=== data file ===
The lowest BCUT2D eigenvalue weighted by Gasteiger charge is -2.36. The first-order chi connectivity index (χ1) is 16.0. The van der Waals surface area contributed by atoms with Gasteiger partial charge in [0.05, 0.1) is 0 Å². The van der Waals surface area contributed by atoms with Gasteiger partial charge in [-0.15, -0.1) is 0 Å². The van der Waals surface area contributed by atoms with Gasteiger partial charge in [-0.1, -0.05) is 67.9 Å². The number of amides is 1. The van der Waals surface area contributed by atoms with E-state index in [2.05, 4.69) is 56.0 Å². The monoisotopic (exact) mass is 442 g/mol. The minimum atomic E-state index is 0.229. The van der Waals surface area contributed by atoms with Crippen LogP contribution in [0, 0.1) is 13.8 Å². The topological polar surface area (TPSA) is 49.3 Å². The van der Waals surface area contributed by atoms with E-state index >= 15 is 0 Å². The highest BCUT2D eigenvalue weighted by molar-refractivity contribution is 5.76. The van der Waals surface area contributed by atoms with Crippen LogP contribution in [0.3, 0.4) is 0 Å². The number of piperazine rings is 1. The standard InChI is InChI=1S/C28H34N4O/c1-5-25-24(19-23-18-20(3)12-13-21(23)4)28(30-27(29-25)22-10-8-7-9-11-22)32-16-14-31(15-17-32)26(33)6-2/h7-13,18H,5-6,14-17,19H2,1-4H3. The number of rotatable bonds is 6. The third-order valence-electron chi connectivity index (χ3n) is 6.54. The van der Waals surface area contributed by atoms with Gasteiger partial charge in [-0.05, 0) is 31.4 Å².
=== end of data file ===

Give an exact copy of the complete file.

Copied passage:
The lowest BCUT2D eigenvalue weighted by Gasteiger charge is -2.36. The first-order chi connectivity index (χ1) is 16.0. The van der Waals surface area contributed by atoms with Gasteiger partial charge in [0.05, 0.1) is 0 Å². The van der Waals surface area contributed by atoms with Gasteiger partial charge in [-0.15, -0.1) is 0 Å². The van der Waals surface area contributed by atoms with Gasteiger partial charge in [-0.1, -0.05) is 67.9 Å². The number of amides is 1. The van der Waals surface area contributed by atoms with E-state index in [2.05, 4.69) is 56.0 Å². The monoisotopic (exact) mass is 442 g/mol. The minimum atomic E-state index is 0.229. The van der Waals surface area contributed by atoms with Crippen LogP contribution in [0, 0.1) is 13.8 Å². The topological polar surface area (TPSA) is 49.3 Å². The van der Waals surface area contributed by atoms with E-state index >= 15 is 0 Å². The highest BCUT2D eigenvalue weighted by molar-refractivity contribution is 5.76. The van der Waals surface area contributed by atoms with Crippen LogP contribution in [0.3, 0.4) is 0 Å². The number of piperazine rings is 1. The standard InChI is InChI=1S/C28H34N4O/c1-5-25-24(19-23-18-20(3)12-13-21(23)4)28(30-27(29-25)22-10-8-7-9-11-22)32-16-14-31(15-17-32)26(33)6-2/h7-13,18H,5-6,14-17,19H2,1-4H3. The number of rotatable bonds is 6. The third-order valence-electron chi connectivity index (χ3n) is 6.54. The van der Waals surface area contributed by atoms with Gasteiger partial charge in [-0.05, 0) is 31.4 Å².